How can we bridge the gender pensions gap?

Amy Mankelow, Director of Communications, NOW: Pensions

Thanks to gender pay gap reporting, the disparity between men and women’s pay has been subject to intense scrutiny in recent months. But, the implications of this persistent income inequality on pension saving is often overlooked.

When we examined our own membership, the disparity is already apparent. Currently 25-year-old women have, on average, £197.05 saved versus £213.85 for men of the same age.

Taking into account mean salaries for men and women over their working lives and following auto enrolment minimum contributions, in 40 years these funds will have grown to £50,514 for men and £40,332 for women. So, following these assumptions, women will have 20% less in their pension pot than men by the age of 65.

For 35 year olds and 45 year olds the picture is similar, as the graph below shows.

But the gender pension gap is not just driven by pay differentials, another major contributor is that it’s usually women that take time out to care for children or elderly relatives. For women that take a five-year career break, they will accumulate a pot which is £33,986 –  33% smaller than male counterparts.

So closing the pension gap will require society to both close the pay gap and address some of the structural issues that magnify the effect of lower pay for women. Looking specifically at auto enrolment there are some changes that would help:

  1. Remove the auto enrolment earnings trigger

According to a report by the Pensions Policy Institute commissioned by NOW: Pensions, over three quarters (77%) of employees earning less than the auto enrolment trigger are women. Over 50% of part-time workers earn less than the auto enrolment trigger and 81% of part-time workers are women.

The report estimates that if the earnings trigger was removed 3.3 million more people would be eligible for auto enrolment, of these, 2.5 million are women.

  1. Remove the lower earnings band from the auto enrolment calculation

One of the quirks of auto enrolment minimum contributions is that the first £6,032 of earnings isn’t included in the auto enrolment calculation – nor is anything over £46,350.

These earnings bands have a highly corrosive effect on savers’ pension pots and disadvantage everyone but are particularly damaging for part time and lower paid workers who are more likely to be women.

The 2017 auto enrolment review recommended that the lower earnings band is removed “by the mid-2020s” and it’s imperative that this recommendation is carried out.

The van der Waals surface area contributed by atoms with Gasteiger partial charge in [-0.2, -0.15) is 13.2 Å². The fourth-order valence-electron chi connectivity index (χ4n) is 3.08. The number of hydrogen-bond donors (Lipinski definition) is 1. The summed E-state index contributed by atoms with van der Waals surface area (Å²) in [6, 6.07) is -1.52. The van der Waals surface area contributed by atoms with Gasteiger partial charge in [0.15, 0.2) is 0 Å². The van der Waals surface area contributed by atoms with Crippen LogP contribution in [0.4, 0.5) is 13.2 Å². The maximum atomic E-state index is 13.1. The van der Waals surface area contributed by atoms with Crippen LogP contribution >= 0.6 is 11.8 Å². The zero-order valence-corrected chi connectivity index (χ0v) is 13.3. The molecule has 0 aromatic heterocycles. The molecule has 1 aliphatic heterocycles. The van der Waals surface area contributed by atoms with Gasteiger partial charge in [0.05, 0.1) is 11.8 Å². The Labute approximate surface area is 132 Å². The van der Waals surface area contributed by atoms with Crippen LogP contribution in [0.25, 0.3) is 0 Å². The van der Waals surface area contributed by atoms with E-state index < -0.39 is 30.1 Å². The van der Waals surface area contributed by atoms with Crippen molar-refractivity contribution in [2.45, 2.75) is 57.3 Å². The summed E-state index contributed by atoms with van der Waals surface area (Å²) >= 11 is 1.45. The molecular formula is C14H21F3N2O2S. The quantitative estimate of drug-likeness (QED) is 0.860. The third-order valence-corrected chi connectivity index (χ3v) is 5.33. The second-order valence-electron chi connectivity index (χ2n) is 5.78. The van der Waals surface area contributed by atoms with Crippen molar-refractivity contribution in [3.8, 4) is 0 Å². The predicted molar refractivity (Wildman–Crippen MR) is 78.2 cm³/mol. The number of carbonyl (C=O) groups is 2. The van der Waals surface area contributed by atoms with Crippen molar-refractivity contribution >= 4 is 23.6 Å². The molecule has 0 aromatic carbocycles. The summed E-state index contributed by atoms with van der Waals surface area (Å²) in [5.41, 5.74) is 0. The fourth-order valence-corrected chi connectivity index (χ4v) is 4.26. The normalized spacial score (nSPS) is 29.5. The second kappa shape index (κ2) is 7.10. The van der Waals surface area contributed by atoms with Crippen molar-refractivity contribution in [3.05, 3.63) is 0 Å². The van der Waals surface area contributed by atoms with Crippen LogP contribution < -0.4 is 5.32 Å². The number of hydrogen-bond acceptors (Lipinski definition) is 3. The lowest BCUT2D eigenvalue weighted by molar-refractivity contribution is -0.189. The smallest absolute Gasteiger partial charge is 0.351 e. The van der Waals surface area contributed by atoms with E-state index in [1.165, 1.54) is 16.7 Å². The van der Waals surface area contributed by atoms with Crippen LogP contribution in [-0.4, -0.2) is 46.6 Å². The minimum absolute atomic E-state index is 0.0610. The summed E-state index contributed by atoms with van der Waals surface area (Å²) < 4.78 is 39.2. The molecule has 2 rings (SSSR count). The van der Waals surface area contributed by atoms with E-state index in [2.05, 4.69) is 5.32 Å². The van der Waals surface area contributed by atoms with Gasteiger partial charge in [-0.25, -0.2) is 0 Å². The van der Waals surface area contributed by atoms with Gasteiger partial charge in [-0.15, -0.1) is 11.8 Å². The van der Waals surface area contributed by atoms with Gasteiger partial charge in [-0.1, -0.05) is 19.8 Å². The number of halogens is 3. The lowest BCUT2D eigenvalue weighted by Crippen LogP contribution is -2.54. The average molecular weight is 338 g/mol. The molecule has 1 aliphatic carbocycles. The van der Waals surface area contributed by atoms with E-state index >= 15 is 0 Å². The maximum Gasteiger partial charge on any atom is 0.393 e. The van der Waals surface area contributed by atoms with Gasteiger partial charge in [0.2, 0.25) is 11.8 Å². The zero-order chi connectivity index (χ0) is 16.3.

1. Rebalance contributions

When auto enrolment is fully rolled out, UK employers will bear 37.5% of the pension burden with employees contributing 5% with employers contributing 3%. In other countries that have nationwide automatic enrolment schemes or nationwide DC schemes, the picture is different with Italian employers bearing 84.8% of the burden, Danish employers covering 66.7% with Japanese employers covering at least 50% in Japan.

Currently, women are more likely to opt out of workplace pension than men with nearly one in ten women (9%) opting out of workplace pension saving compared to 7% of men. Nearly half (45%) of women we surveyed who had opted out did so because they couldn’t afford it. This compares to 31% of men. Rebalancing contributions so that employers are paying an equal or greater percentage than employees could help to encourage more people to continue saving.

  1. Auto enrolment pension credit for carers

Taking time out to care for children or elderly relatives has long term implications for pension saving. This is compensated for in the state pension through National Insurance Credits but there’s no equivalent for workplace pension savers.

One solution to this would be for government to pay an auto enrolment credit to those eligible who are taking time out for caring.

This could be funded by a more widespread reform of pensions tax relief – for example the introduction of a flat rate of relief which would also be more likely to benefit women.

Closing the pay gap and supporting women to participate fully in the economy are essential first steps to closing the pension gap but it’s important to fully consider reforms that could be made to improve outcomes for women.

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